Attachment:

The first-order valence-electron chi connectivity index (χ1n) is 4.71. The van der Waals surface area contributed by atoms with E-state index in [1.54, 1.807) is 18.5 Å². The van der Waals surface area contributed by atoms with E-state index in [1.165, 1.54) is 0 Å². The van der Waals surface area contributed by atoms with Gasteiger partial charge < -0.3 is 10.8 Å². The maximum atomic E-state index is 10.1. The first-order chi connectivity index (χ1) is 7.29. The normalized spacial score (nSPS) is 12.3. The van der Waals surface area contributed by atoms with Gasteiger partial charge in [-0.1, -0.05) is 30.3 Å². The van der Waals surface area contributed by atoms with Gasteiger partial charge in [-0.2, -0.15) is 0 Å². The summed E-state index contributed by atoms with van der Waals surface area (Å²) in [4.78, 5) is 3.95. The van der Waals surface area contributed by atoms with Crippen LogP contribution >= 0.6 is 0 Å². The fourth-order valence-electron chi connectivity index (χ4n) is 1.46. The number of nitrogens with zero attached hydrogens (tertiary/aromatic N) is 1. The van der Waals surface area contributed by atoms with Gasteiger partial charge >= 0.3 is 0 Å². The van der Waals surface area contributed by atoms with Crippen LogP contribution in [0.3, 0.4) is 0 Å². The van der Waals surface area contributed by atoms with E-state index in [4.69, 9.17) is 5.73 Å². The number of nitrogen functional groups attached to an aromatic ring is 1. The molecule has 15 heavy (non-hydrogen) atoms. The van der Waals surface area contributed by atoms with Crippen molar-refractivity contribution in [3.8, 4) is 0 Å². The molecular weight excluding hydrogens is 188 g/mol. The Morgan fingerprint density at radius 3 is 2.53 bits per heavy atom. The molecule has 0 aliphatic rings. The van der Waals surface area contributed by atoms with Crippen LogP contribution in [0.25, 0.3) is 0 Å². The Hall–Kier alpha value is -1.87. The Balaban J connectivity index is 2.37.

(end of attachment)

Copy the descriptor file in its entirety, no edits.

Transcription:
The first-order valence-electron chi connectivity index (χ1n) is 4.71. The van der Waals surface area contributed by atoms with E-state index in [1.54, 1.807) is 18.5 Å². The van der Waals surface area contributed by atoms with E-state index in [1.165, 1.54) is 0 Å². The van der Waals surface area contributed by atoms with Gasteiger partial charge < -0.3 is 10.8 Å². The maximum atomic E-state index is 10.1. The first-order chi connectivity index (χ1) is 7.29. The normalized spacial score (nSPS) is 12.3. The van der Waals surface area contributed by atoms with Gasteiger partial charge in [-0.1, -0.05) is 30.3 Å². The van der Waals surface area contributed by atoms with Gasteiger partial charge in [-0.2, -0.15) is 0 Å². The summed E-state index contributed by atoms with van der Waals surface area (Å²) in [4.78, 5) is 3.95. The van der Waals surface area contributed by atoms with Crippen LogP contribution >= 0.6 is 0 Å². The fourth-order valence-electron chi connectivity index (χ4n) is 1.46. The number of nitrogens with zero attached hydrogens (tertiary/aromatic N) is 1. The van der Waals surface area contributed by atoms with Gasteiger partial charge >= 0.3 is 0 Å². The van der Waals surface area contributed by atoms with Crippen LogP contribution in [0.3, 0.4) is 0 Å². The van der Waals surface area contributed by atoms with E-state index in [4.69, 9.17) is 5.73 Å². The number of nitrogen functional groups attached to an aromatic ring is 1. The molecule has 15 heavy (non-hydrogen) atoms. The van der Waals surface area contributed by atoms with Crippen molar-refractivity contribution in [3.8, 4) is 0 Å². The molecular weight excluding hydrogens is 188 g/mol. The Morgan fingerprint density at radius 3 is 2.53 bits per heavy atom. The molecule has 0 aliphatic rings. The van der Waals surface area contributed by atoms with Crippen LogP contribution in [0.25, 0.3) is 0 Å². The Hall–Kier alpha value is -1.87. The Balaban J connectivity index is 2.37.